Teacher Resource Centre
This briefs presents what teacher representatives gain through coordinated action. The involvement of teacher representative bodies in broader policy dialogue takes place through multi-stakeholder coordination mechanisms, including local education groups (or the equivalent). Here, they can bring the attention of decision makers and other partners to issues and practices for ensuring coherence in the implementation of education policy, including investments needed in teacher preparation, professional development, raising teaching standards and improving teacher well-being.
Cyberbullying on social media: an analysis of teachers’ unheard voices and coping strategies in Nepal
Teachers can be potential victims of cyberbullying, particularly targeted by their students at their workplaces.
This article explores teachers' individual coping strategies of sharing, ignoring and enhancing self-efficacy to handle technology strongly and confidently, and it concludes with the implications of collaborative coordination necessary for the development of strong policies and strict cyber laws for ensuring teachers’ cybersecurity in similar contexts.
This article presents a systematic review of existing literature on the extent of teachers’ self-efficacy in managing bullying and its connection to the likelihood that teachers will intervene in bullying, to their intervention strategies, and the prevention measures they employ, as well as students’ bullying behavior and their experiences of victimization.
The study presents practical implications in relation to teacher initial education and professional development: teachers with higher self-efficacy tend to intervene more often in bullying situations, so it's important that teacher training programs are designed to support teacher's self-efficacy, through the use of appropriate methods, such as the use of role-play to practice specific professional behaviours.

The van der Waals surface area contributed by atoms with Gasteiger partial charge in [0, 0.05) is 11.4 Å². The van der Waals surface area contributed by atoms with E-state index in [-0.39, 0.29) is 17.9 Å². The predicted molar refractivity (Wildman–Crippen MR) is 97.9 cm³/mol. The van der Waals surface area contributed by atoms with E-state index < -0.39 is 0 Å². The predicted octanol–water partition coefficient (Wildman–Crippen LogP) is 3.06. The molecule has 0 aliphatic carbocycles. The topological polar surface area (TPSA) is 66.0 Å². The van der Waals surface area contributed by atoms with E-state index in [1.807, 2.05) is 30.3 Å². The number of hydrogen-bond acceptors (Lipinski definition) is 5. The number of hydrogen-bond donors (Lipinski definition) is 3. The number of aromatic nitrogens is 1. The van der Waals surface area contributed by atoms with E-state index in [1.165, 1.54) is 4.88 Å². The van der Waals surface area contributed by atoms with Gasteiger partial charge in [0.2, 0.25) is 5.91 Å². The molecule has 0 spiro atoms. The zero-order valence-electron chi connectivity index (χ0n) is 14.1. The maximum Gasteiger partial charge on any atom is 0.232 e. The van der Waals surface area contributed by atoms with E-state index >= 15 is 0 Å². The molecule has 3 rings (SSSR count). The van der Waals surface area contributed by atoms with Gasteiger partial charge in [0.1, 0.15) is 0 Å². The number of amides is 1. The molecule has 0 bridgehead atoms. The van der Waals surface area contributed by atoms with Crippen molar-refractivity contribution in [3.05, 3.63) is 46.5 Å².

Putting PIRLS to use in classrooms across the globe. Evidence-based contributions for teaching reading comprehension in a multilingual context
This book aims to bridge the gap between science and practice and help teachers transform the latest scientific insights regarding reading comprehension into didactic guidelines to use in everyday practice for all students. It consists of two parts: Part I, Reading Comprehension: From Research to Practical Teaching Guidelines, comprises three chapters and discusses the teaching of reading comprehension in general. In Part II, Teaching Reading Comprehension in a Multilingual Classroom, the focus is on multilingual students.
To improve student performance, teachers need to understand the evidence base that informs and helps improve their practice. An area of research with significant implications for teaching practice is cognitive load theory.
This paper describes the research on cognitive load theory and what it means for more effective teaching practice. The first part of the paper explains how human brains learn according to cognitive load theory, and outlines the evidence base for the theory. The second part of the paper examines the implications of cognitive load theory for teaching practice, and describes some recommendations that are directly transferable to the classroom.